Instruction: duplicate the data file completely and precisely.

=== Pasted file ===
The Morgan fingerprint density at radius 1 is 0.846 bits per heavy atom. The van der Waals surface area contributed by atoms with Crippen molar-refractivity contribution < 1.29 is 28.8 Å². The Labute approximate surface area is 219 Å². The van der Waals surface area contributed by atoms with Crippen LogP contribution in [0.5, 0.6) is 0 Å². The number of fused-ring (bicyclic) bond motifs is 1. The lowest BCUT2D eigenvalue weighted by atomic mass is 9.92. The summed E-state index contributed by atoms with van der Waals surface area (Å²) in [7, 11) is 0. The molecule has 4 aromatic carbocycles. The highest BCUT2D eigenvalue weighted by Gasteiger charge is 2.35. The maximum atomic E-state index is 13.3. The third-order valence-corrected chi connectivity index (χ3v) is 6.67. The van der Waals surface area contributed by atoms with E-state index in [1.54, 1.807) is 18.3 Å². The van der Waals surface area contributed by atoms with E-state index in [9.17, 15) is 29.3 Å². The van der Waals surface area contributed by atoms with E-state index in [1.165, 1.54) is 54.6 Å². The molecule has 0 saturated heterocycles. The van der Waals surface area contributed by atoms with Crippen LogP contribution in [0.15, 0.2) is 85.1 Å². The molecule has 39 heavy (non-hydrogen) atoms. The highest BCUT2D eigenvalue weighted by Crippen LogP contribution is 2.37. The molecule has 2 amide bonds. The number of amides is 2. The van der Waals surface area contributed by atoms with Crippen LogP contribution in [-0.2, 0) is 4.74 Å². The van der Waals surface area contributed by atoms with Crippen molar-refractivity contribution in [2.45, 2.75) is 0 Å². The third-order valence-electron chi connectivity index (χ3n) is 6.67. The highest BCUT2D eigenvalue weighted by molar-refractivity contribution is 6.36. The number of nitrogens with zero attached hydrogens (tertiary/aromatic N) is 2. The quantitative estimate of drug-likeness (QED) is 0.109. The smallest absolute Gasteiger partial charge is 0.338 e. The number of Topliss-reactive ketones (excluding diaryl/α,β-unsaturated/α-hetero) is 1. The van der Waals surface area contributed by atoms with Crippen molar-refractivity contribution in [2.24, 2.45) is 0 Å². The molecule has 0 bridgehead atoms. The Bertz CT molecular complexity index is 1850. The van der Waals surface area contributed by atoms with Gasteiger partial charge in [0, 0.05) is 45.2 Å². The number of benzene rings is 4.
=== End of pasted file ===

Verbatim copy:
The Morgan fingerprint density at radius 1 is 0.846 bits per heavy atom. The van der Waals surface area contributed by atoms with Crippen molar-refractivity contribution < 1.29 is 28.8 Å². The Labute approximate surface area is 219 Å². The van der Waals surface area contributed by atoms with Crippen LogP contribution in [0.5, 0.6) is 0 Å². The number of fused-ring (bicyclic) bond motifs is 1. The lowest BCUT2D eigenvalue weighted by atomic mass is 9.92. The summed E-state index contributed by atoms with van der Waals surface area (Å²) in [7, 11) is 0. The molecule has 4 aromatic carbocycles. The highest BCUT2D eigenvalue weighted by Gasteiger charge is 2.35. The maximum atomic E-state index is 13.3. The third-order valence-corrected chi connectivity index (χ3v) is 6.67. The van der Waals surface area contributed by atoms with E-state index in [1.54, 1.807) is 18.3 Å². The van der Waals surface area contributed by atoms with E-state index in [9.17, 15) is 29.3 Å². The van der Waals surface area contributed by atoms with E-state index in [1.165, 1.54) is 54.6 Å². The molecule has 0 saturated heterocycles. The van der Waals surface area contributed by atoms with Crippen LogP contribution in [0.15, 0.2) is 85.1 Å². The molecule has 39 heavy (non-hydrogen) atoms. The highest BCUT2D eigenvalue weighted by Crippen LogP contribution is 2.37. The molecule has 2 amide bonds. The number of amides is 2. The van der Waals surface area contributed by atoms with Crippen LogP contribution in [-0.2, 0) is 4.74 Å². The van der Waals surface area contributed by atoms with Crippen molar-refractivity contribution in [2.45, 2.75) is 0 Å². The third-order valence-electron chi connectivity index (χ3n) is 6.67. The highest BCUT2D eigenvalue weighted by molar-refractivity contribution is 6.36. The number of nitrogens with zero attached hydrogens (tertiary/aromatic N) is 2. The quantitative estimate of drug-likeness (QED) is 0.109. The smallest absolute Gasteiger partial charge is 0.338 e. The number of Topliss-reactive ketones (excluding diaryl/α,β-unsaturated/α-hetero) is 1. The van der Waals surface area contributed by atoms with Crippen molar-refractivity contribution in [2.24, 2.45) is 0 Å². The molecule has 0 bridgehead atoms. The Bertz CT molecular complexity index is 1850. The van der Waals surface area contributed by atoms with Gasteiger partial charge in [0, 0.05) is 45.2 Å². The number of benzene rings is 4.